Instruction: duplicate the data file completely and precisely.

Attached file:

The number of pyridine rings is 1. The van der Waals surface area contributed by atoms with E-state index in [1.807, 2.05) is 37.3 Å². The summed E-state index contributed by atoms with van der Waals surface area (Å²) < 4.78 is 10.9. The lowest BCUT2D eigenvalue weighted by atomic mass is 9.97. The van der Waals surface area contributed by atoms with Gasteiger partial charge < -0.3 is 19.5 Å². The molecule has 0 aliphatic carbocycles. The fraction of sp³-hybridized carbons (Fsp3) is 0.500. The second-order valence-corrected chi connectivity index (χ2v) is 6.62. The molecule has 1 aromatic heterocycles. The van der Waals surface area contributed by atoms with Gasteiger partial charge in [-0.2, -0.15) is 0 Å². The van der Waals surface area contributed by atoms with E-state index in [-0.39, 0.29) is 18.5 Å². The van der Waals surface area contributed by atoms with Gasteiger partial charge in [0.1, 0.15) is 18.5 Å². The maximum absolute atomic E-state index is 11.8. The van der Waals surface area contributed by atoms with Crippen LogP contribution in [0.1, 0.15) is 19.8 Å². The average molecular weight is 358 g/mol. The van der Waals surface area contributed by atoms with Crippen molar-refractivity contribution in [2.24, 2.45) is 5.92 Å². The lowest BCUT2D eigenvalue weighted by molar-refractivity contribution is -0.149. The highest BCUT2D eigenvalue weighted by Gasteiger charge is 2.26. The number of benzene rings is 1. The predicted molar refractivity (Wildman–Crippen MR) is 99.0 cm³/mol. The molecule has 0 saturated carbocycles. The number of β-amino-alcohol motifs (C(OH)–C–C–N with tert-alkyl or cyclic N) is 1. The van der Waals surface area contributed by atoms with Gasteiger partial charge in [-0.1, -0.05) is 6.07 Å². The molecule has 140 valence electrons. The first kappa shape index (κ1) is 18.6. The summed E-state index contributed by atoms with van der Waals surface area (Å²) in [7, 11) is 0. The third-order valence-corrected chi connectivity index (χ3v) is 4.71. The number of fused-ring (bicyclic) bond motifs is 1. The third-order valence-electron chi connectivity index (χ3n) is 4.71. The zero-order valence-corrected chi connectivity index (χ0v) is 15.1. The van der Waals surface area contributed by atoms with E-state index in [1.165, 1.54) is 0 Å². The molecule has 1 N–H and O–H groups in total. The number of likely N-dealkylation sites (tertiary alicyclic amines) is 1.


The number of pyridine rings is 1. The van der Waals surface area contributed by atoms with E-state index in [1.807, 2.05) is 37.3 Å². The summed E-state index contributed by atoms with van der Waals surface area (Å²) < 4.78 is 10.9. The lowest BCUT2D eigenvalue weighted by atomic mass is 9.97. The van der Waals surface area contributed by atoms with Gasteiger partial charge < -0.3 is 19.5 Å². The molecule has 0 aliphatic carbocycles. The fraction of sp³-hybridized carbons (Fsp3) is 0.500. The second-order valence-corrected chi connectivity index (χ2v) is 6.62. The molecule has 1 aromatic heterocycles. The van der Waals surface area contributed by atoms with Gasteiger partial charge in [-0.2, -0.15) is 0 Å². The van der Waals surface area contributed by atoms with E-state index in [-0.39, 0.29) is 18.5 Å². The van der Waals surface area contributed by atoms with Gasteiger partial charge in [0.1, 0.15) is 18.5 Å². The maximum absolute atomic E-state index is 11.8. The van der Waals surface area contributed by atoms with Crippen LogP contribution in [0.1, 0.15) is 19.8 Å². The average molecular weight is 358 g/mol. The van der Waals surface area contributed by atoms with Crippen molar-refractivity contribution in [2.24, 2.45) is 5.92 Å². The lowest BCUT2D eigenvalue weighted by molar-refractivity contribution is -0.149. The highest BCUT2D eigenvalue weighted by Gasteiger charge is 2.26. The number of benzene rings is 1. The predicted molar refractivity (Wildman–Crippen MR) is 99.0 cm³/mol. The molecule has 0 saturated carbocycles. The number of β-amino-alcohol motifs (C(OH)–C–C–N with tert-alkyl or cyclic N) is 1. The van der Waals surface area contributed by atoms with Gasteiger partial charge in [-0.1, -0.05) is 6.07 Å². The molecule has 140 valence electrons. The first kappa shape index (κ1) is 18.6. The summed E-state index contributed by atoms with van der Waals surface area (Å²) in [7, 11) is 0. The third-order valence-corrected chi connectivity index (χ3v) is 4.71. The number of fused-ring (bicyclic) bond motifs is 1. The third-order valence-electron chi connectivity index (χ3n) is 4.71. The zero-order valence-corrected chi connectivity index (χ0v) is 15.1. The van der Waals surface area contributed by atoms with E-state index in [1.165, 1.54) is 0 Å². The molecule has 1 N–H and O–H groups in total. The number of likely N-dealkylation sites (tertiary alicyclic amines) is 1.